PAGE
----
Cutting Edge Food Trends
Are you a student of the culinary arts, eager to learn where the food industry and your career could potentially be headed? Perhaps you're a chef or restaurant owner, hungry for whatever the area's competing restaurants might be serving up next. Get ready to go green... sources say that sustainable food service and organic ingredients could potentially become menu mainstays for the country's finest food establishments in the not so distant future.
Here are the cutting edge food trends for the next few years:
Sustainable food service.
Sustainability is a growing trend in the food industry that has the potential for tremendous economic and social impact. The term sustainable refers to locally grown ingredients, and describes food service organizations who make their menu selections from whatever seasonal choices their neighborhood farmer's crop has to offer.
According to a recent article published by BuildingBetterRestaurants.com, "Since 2005 we witnessed a 15% growth in the number of chefs who focus on locally grown, seasonal ingredients." While local ingredients do cost more, the reasons to go sustainable are numerous. Fresh-picked simply tastes better, and offers more nutritional value than produce that has endured a cross-country journey in the back of a truck - or worse, has been shipped in from another continent.
Locally grown foods are also far less likely to contain pesticides, hormones and antibiotics, or have undergone genetic mutation as a means of preservation. Consumers know this, and those who frequent the country's more upscale restaurants are typically willing to pay more for seasonal meats and produce that have been cultivated on local soil, or fish caught fresh from the area's rivers, lakes and streams.
One organization who has made rapid strides in sustainable food service is Bamco.com, Bon Appetit's management company. According to their website, "If you eat locally then you are simultaneously investing in your own community and helping to preserve local farmers and artisans ensuring their traditions continue. If you buy local, you are helping to ensure that we can savor these authentic flavors in the future."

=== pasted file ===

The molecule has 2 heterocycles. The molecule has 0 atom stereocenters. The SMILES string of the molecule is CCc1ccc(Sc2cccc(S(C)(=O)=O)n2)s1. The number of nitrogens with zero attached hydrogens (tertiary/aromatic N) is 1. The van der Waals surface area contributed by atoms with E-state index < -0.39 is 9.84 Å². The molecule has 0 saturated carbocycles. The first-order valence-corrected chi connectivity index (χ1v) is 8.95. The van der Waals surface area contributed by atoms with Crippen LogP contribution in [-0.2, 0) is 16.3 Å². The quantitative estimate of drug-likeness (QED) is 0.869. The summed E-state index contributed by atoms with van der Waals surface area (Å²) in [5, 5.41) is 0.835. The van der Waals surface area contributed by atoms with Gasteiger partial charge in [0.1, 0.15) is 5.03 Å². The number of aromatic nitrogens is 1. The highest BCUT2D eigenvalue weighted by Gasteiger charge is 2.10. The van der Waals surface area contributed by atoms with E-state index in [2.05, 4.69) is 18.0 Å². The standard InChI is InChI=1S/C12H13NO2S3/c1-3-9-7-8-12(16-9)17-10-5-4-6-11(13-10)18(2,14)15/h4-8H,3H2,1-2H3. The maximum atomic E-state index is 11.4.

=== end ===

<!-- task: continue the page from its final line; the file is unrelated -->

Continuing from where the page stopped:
Sustainable food service is a trend that's expected to rise in the coming years. While for many restaurants, the plan to go 100% sustainable is still not yet a viable option, it is indeed possible to give diners a hearty side helping of the local harvest. Consider showcasing an array of fresh, seasonal selections as part of the chef's specials, and see what kind of interest crops up.
According to the Agricultural Marketing Resource Center 2006, "Organics have grown at a rate of nearly 20 percent per year for the last seven years, and industry experts are forecasting continued growth."
Again, with the focus of more American citizens on the issues of health and environmental preservation, many restaurants are turning to organically grown ingredients as a way to meet the demands of their patrons. BaychOrganic foods have slowly managed to shed their former reputation, moving past the widely held misconception that "good for you" means bad-tasting, or at best, bland and flavorless.
With so many food stores now offering organic produce at a fraction of what it cost ten years ago, it is easier than ever for great restaurants and experimental chefs to try their hand at creating fantastic ethnic and regional dishes using all-natural, pesticide-free produce and meats. Organic fruits and vegetables, free-range chickens, and cattle that remain clear of hormone and antibiotic treatments have become sought-after commodities for many restaurants, and the organic trend is expected to continue well into the next decade.
However, it is worth mentioning that with all the hype about organics of late, many major food suppliers have been quick to snatch up the term. Once exclusively synonymous with locally grown ingredients, the word "organic" is now being bandied about on many a corporate food giant's label. While the United States upholds specific requirements that must be met in order for a food to be stamped as "Certified Organic," the question of imported, so-called "organic" ingredients from countries in Europe and Asia comes into play here.
Those who are concerned with "keeping it real" in the culinary industry should be on the lookout for ways to incorporate all-natural, organic ingredients into their gastronomic creations... for "organic" is one trend that is surely here to stay.